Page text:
While the first quarter was Saudi Arabia’s strongest period for investor interest in ten years, the economic effects of COVID-19 began to be felt worldwide towards the end of this period.
Khalid Al Falih, Minister of Investment, said: "January and February saw strong momentum, but growth began to slow in March with 101 new licenses compared to 126 and 121 granted in the first two months of the quarter respectively."
"Despite the cautious nature of economic activity, we can see that 73 percent of all new investments in Q1 2020 were for full foreign ownership and 27 percent were joint ventures with local Saudi partners,” he added.
The virus first appeared in Saudi Arabia in the eastern city of Qatif. Over the course of March, it spread to the rest of kingdom, with Makkah now accounting for the highest number of cases, followed by Riyadh and Jeddah respectively. As of May 20, the Kingdom has reported 62,545 cases of the coronavirus and 339 deaths.
According to MISA, several deals signed since the beginning of the pandemic indicate that the global business community remains positive about the long-term potential and resilience of Saudi Arabia as an investment destination.
New agreements include a joint-venture partnership between a Saudi company and South Korean petrochemicals firm and the announcement of a new shipping line connecting Saudi Arabia to East Africa.
As in 2019, growth came from long-standing strategic partners such as the United States and United Kingdom, with 37 US companies and 32 UK companies awarded licenses in Q1 2020.
India (41), Lebanon (33), and Egypt (26) were among the five leading countries for new international companies. China was the 9th biggest investor with 11 licenses.
Source: Invest Saudi
Quarter-to-quarter sector growth was also seen across a selection of emerging industries, such as ICT, retail and e-commerce, and tourism, culture and entertainment.
Saudi government entities have implemented numerous stimulus packages and funding relief programs for the private sector worth $45 billion, aimed at helping the kingdom’s local and international businesses, and citizens and residents, to mitigate both the immediate and long-term impacts of COVID-19.
On 11 May, the Ministry of Finance of Saudi Arabia (A1 negative) announced several fiscal measures to reduce its budget deficit, which results from the decline in oil prices. The measures include the 1 June cancellation of the cost of living allowance for eligible Saudi nationals and the 1 July increase of value-added tax (VAT) to 15 percent from 5 percent.
Pandemic economic Impact
While predictions at the start of the year put Saudi’s economic growth rate at 2.2 percent for 2020, the national growth forecasts are now influenced by several factors such as the impact of the containment measures on non-oil growth and the impact of oil price volatility on the oil sector.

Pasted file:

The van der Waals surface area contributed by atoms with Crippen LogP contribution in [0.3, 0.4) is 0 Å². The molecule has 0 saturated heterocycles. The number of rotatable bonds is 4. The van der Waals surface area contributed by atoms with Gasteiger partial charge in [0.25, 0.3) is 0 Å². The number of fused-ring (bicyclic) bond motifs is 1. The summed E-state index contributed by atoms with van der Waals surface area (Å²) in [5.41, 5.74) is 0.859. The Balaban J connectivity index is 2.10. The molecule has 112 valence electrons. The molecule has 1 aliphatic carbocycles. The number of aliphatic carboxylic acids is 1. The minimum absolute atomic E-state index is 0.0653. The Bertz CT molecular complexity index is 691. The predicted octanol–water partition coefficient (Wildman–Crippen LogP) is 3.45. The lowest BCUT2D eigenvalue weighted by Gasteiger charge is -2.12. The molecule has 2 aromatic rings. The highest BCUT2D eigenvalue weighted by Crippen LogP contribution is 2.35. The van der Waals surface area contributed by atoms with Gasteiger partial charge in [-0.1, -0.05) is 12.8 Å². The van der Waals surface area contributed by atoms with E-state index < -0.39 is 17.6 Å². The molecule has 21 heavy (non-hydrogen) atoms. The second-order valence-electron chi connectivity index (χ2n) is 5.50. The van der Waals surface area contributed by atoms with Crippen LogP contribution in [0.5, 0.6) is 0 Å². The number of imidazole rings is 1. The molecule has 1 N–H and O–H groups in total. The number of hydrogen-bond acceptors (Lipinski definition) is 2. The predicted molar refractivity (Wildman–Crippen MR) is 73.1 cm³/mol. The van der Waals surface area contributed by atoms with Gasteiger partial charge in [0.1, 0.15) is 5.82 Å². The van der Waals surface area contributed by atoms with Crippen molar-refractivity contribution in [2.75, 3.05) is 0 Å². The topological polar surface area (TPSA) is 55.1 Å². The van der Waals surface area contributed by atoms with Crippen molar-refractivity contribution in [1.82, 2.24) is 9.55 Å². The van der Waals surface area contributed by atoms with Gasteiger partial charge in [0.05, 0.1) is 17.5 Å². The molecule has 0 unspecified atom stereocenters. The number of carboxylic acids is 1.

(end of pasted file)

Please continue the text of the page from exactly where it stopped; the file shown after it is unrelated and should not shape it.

In the first week of May, Moody's Investors Service cut Saudi Arabia's outlook to 'negative' from 'stable', citing higher fiscal risks for the kingdom due to the crash in oil prices, and uncertainty about its ability to offset the oil revenue losses and stabilize its debt in the medium term.
However, the global ratings agency affirmed sovereign credit rating at 'A1', citing the government’s “still relatively robust, albeit deteriorating” balance sheet, moderate debt level and substantial fiscal and external liquidity buffers.
According to the report from MISA, the 24/7 lockdown across the country’s major cities, temporary suspension of haj and umrah pilgrimage and international and domestic flight closure will add to economic impact triggered by containment measures.
Were the haj to be scrapped this year, or at least massively reduced in scale, it would deal a devastating to blow to the tourism sector.
“Expanding tourism - religious and secular - is a key part of Saudi’s plans to reduce its reliance on hydrocarbons,” said Monica Malik, Chief Economist at Abu Dhabi Commercial Bank had told Zawya. “Now with lower oil prices, we can expect to see slower progress in building of new tourism infrastructure, but religious pilgrims have always been the key driver of tourism and demand for associated services.”
On the FDI front, while Saudi Arabia experienced consistent foreign investment growth over the past three years, highlighted by a 7 percent annual growth rate in 2019, 2020 will likely be a challenging year. UNCTAD predicts global FDI will fall to its lowest level in two decades this year, with downward pressure of up to -40 percent.
What should not be ignored is that COVID-19 has also led to some positive behaviors and market trends in Saudi Arabia, with rapid growth experienced in a number of digital industries.
The trends include: A shift in consumer behavior towards e-commerce, with 95 percent of Saudi consumers increasing their online shopping, according to a recent Kearney Middle East survey; A move towards cashless payments in line with the Vision 2030 target of reaching a 70 percent share in cashless transactions; A rise in the use of food delivery apps, with a corresponding positive impact for the F&B, retail, and B2C logistics sectors.
Data recently released by the Saudi Payments Company, a SAMA subsidiary managing the national payments infrastructure, shows a clear spike in March for online payments. Online sales in March hit $450 million while online transactions for the same month stood at 7.3 million.
(Reporting by Seban Scaria, editing by Anoop Menon)
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